Come to Grief
"I had this friend that everyone loved, and I put him on trial."
Date of Publication: 1995 (HD)
Publisher: G.P. Putnam's Sons (HD)
Foreign Titles: Favorit German
Setting: Reading, London, Kent, Combe Bassett
Although more than a decade has passed since the publication of Whip Hand, little time has elapsed
in Sid Halley's life. Still in his mid-thirties, he remains troubled, courageous, unwilling to admit defeat
to disabling injury or corruption. Now, though, Sid faces nineties dillemmas and hazards even more serious
than those he once faced in horse racing, the passion that cost him his hand, and "the only sport so dangerous
that ambulances follow the athletes from start to finish" (The Philadelphia Inquirer).
"I had this friend that everyone loved," Halley says, "and I put him on trial ... I grieved for the loss of a
friendship, for a man who still looked the same but was different, alien ... despicable. I could much more
easily have grieved for him dead."
Having exposed an adored racing figure as a monster, Sid must testify at the man's trial. But the morning of
his appearance, a tragic suicide shatters the proceedings and jars Halley's conscience. Plagued by regret
and suspicion that there's more to the death than has yet come to light, he is catapulted into the days of hard,
rational investigation, heart-searching torments, and the gravest of perils. Business as usual for Sid ...
Ellis Quint, idol and friend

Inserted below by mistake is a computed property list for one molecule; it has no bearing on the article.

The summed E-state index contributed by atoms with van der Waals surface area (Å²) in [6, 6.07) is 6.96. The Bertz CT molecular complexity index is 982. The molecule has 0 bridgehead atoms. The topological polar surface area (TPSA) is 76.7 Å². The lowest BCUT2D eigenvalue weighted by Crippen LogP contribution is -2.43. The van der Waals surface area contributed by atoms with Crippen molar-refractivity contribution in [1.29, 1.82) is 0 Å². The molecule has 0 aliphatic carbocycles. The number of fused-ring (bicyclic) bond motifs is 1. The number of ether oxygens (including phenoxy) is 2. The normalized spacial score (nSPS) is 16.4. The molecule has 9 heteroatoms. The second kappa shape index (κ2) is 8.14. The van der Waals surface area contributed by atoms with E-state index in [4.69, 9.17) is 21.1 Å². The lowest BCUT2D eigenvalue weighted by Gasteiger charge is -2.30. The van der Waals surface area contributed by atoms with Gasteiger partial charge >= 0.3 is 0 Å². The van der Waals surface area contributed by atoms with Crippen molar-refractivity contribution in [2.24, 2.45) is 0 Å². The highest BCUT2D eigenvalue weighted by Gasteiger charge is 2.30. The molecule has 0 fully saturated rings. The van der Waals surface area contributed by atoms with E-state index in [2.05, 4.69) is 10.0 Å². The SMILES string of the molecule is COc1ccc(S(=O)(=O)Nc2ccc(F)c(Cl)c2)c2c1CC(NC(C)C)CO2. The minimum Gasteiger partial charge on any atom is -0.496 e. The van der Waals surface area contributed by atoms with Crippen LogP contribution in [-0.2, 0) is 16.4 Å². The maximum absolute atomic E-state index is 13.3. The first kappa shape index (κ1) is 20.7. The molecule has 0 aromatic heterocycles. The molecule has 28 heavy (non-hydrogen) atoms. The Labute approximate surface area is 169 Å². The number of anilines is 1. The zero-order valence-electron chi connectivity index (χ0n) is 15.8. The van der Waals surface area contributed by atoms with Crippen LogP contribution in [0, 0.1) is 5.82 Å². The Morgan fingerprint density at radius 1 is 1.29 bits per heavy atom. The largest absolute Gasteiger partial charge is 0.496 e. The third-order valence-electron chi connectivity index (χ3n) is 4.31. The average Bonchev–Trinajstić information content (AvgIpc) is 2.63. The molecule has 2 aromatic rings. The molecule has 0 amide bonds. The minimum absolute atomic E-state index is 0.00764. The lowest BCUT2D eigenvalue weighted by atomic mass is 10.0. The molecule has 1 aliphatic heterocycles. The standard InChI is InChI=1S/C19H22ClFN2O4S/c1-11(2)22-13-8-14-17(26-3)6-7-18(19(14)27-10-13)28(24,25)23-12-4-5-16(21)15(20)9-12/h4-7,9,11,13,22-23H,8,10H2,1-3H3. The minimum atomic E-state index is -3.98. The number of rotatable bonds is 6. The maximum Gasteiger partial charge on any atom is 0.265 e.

Gordon Quint, his father
Rear Admiral Charles Roland, Sid's ex-father-in-law
India Cathcart, The Pump
Kevin Mills, The Pump
Rachel and Linda Ferns, leukemia victim and her mother
Jonathan, his nephew
Norman Picton, water-skiing DI
Davis Tatum, lawyer
Sid Halley was a jockey and now is a
Ellis Quint is a talk-show host.
Charles Roland is retired from the Navy.
India Cathcart and Kevin Mills are journalists.
Archie Kirk is a magistrate.
Comes after: Wild Horses / Comes before:
To the Hilt
Villain and Motives:
The villain is revealed in the first pages of the book. Ellis Quint, while a good friend of our hero,
has a depraved desire to mutilate and kill horses. But he is a complex villain, unlike Julius Apollo Filmer from
The Edge. Ellis, unlike Filmer, has a core of goodness that is at war with his evil side.
Unlike most people who merely repress their quiet dark side, Ellis is compelled to let it out in spurts. He enjoys
torturing Sid, but in the end forcefully prevents anyone from killing him. He's a sadist and a heavyweight, but he's
not a murderer ... of people, at least. There is, however, another twist
to this mystery.
Ordeal by newsprint, I thought; the latter-day torture.
"What am I supposed to do all day in that graveyard of a house? The aunt's whining drives me insane and even
Karl Marx would have throttled Esther."
He did, I supposed, have a point.
"Sense is in the eye of the beholder."
"One cannot improve on an immaculate conception."
highlight the area beneath the question to discover the answer
1. What kind of hand does Sid have?
a myoelectric false hand
2. What kind of decal does Jonathan remember on the Land Rover?
a red dragon with the letters E.S.M.
3. What reason does Ellis suggest for the serial-mutilator motivation?
that he can't help it
To Get the Book:
Putnam's Come to Grief (accidentally titled Wild Horses)
Sid Halley Bio